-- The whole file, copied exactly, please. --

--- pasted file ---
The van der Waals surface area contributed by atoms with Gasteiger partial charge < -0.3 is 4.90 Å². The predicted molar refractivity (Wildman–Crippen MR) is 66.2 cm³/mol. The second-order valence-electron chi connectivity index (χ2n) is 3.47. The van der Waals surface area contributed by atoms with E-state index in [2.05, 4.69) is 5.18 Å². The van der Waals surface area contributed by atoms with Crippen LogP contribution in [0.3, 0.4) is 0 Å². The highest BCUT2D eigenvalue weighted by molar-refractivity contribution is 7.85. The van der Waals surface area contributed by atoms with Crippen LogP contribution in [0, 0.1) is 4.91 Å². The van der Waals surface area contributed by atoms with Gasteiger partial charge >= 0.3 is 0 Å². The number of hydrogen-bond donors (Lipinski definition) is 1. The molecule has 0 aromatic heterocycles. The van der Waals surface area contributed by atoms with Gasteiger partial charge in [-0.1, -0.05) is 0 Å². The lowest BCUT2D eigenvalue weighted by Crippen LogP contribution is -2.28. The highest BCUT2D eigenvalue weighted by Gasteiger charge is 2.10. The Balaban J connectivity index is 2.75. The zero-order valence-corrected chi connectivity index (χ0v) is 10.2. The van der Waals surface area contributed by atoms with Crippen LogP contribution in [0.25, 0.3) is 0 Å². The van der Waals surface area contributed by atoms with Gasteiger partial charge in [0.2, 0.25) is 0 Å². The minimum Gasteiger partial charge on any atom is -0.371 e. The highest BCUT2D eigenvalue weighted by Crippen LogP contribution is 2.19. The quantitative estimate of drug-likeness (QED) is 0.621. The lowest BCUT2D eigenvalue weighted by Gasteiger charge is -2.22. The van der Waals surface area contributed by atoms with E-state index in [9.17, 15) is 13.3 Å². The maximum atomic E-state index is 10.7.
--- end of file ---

The van der Waals surface area contributed by atoms with Gasteiger partial charge < -0.3 is 4.90 Å². The predicted molar refractivity (Wildman–Crippen MR) is 66.2 cm³/mol. The second-order valence-electron chi connectivity index (χ2n) is 3.47. The van der Waals surface area contributed by atoms with E-state index in [2.05, 4.69) is 5.18 Å². The van der Waals surface area contributed by atoms with Crippen LogP contribution in [0.3, 0.4) is 0 Å². The highest BCUT2D eigenvalue weighted by molar-refractivity contribution is 7.85. The van der Waals surface area contributed by atoms with Crippen LogP contribution in [0, 0.1) is 4.91 Å². The van der Waals surface area contributed by atoms with Gasteiger partial charge >= 0.3 is 0 Å². The number of hydrogen-bond donors (Lipinski definition) is 1. The molecule has 0 aromatic heterocycles. The van der Waals surface area contributed by atoms with Gasteiger partial charge in [-0.1, -0.05) is 0 Å². The lowest BCUT2D eigenvalue weighted by Crippen LogP contribution is -2.28. The highest BCUT2D eigenvalue weighted by Gasteiger charge is 2.10. The Balaban J connectivity index is 2.75. The zero-order valence-corrected chi connectivity index (χ0v) is 10.2. The van der Waals surface area contributed by atoms with Crippen LogP contribution in [0.25, 0.3) is 0 Å². The van der Waals surface area contributed by atoms with Gasteiger partial charge in [0.2, 0.25) is 0 Å². The minimum Gasteiger partial charge on any atom is -0.371 e. The highest BCUT2D eigenvalue weighted by Crippen LogP contribution is 2.19. The quantitative estimate of drug-likeness (QED) is 0.621. The lowest BCUT2D eigenvalue weighted by Gasteiger charge is -2.22. The van der Waals surface area contributed by atoms with E-state index in [9.17, 15) is 13.3 Å². The maximum atomic E-state index is 10.7.